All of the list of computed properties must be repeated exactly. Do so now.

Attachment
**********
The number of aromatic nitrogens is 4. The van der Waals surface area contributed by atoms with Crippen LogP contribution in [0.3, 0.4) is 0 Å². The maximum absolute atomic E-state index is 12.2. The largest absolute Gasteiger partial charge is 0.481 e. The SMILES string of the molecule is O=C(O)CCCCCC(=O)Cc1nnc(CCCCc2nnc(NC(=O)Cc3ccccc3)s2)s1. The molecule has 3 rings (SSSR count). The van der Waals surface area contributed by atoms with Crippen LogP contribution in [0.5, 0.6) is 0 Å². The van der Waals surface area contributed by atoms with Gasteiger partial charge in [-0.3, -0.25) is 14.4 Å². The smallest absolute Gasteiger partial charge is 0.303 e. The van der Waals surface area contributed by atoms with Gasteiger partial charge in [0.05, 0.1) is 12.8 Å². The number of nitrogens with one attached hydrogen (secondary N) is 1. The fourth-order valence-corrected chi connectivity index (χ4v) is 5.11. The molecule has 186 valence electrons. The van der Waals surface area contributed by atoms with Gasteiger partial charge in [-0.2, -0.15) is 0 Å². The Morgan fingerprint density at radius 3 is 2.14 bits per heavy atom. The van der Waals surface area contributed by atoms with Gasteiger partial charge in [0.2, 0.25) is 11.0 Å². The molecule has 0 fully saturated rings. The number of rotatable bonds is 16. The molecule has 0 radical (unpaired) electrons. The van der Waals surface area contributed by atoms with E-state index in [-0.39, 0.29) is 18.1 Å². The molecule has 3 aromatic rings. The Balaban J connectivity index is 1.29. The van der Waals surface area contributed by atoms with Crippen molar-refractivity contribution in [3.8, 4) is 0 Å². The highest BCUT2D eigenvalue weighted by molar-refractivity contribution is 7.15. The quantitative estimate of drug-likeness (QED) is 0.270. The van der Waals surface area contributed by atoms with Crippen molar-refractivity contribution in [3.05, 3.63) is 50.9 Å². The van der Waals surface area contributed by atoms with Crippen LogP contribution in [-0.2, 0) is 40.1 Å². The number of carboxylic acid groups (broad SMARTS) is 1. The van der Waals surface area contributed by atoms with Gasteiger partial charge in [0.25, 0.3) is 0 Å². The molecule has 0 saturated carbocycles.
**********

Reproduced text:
The number of aromatic nitrogens is 4. The van der Waals surface area contributed by atoms with Crippen LogP contribution in [0.3, 0.4) is 0 Å². The maximum absolute atomic E-state index is 12.2. The largest absolute Gasteiger partial charge is 0.481 e. The SMILES string of the molecule is O=C(O)CCCCCC(=O)Cc1nnc(CCCCc2nnc(NC(=O)Cc3ccccc3)s2)s1. The molecule has 3 rings (SSSR count). The van der Waals surface area contributed by atoms with Crippen LogP contribution in [0.5, 0.6) is 0 Å². The van der Waals surface area contributed by atoms with Gasteiger partial charge in [-0.3, -0.25) is 14.4 Å². The smallest absolute Gasteiger partial charge is 0.303 e. The van der Waals surface area contributed by atoms with Gasteiger partial charge in [0.05, 0.1) is 12.8 Å². The number of nitrogens with one attached hydrogen (secondary N) is 1. The fourth-order valence-corrected chi connectivity index (χ4v) is 5.11. The molecule has 186 valence electrons. The van der Waals surface area contributed by atoms with Gasteiger partial charge in [-0.2, -0.15) is 0 Å². The Morgan fingerprint density at radius 3 is 2.14 bits per heavy atom. The van der Waals surface area contributed by atoms with Gasteiger partial charge in [0.2, 0.25) is 11.0 Å². The molecule has 0 fully saturated rings. The number of rotatable bonds is 16. The molecule has 0 radical (unpaired) electrons. The van der Waals surface area contributed by atoms with E-state index in [-0.39, 0.29) is 18.1 Å². The molecule has 3 aromatic rings. The Balaban J connectivity index is 1.29. The van der Waals surface area contributed by atoms with Crippen molar-refractivity contribution in [3.8, 4) is 0 Å². The highest BCUT2D eigenvalue weighted by molar-refractivity contribution is 7.15. The quantitative estimate of drug-likeness (QED) is 0.270. The van der Waals surface area contributed by atoms with Crippen molar-refractivity contribution in [3.05, 3.63) is 50.9 Å². The van der Waals surface area contributed by atoms with Crippen LogP contribution in [-0.2, 0) is 40.1 Å². The number of carboxylic acid groups (broad SMARTS) is 1. The van der Waals surface area contributed by atoms with Gasteiger partial charge in [0.25, 0.3) is 0 Å². The molecule has 0 saturated carbocycles.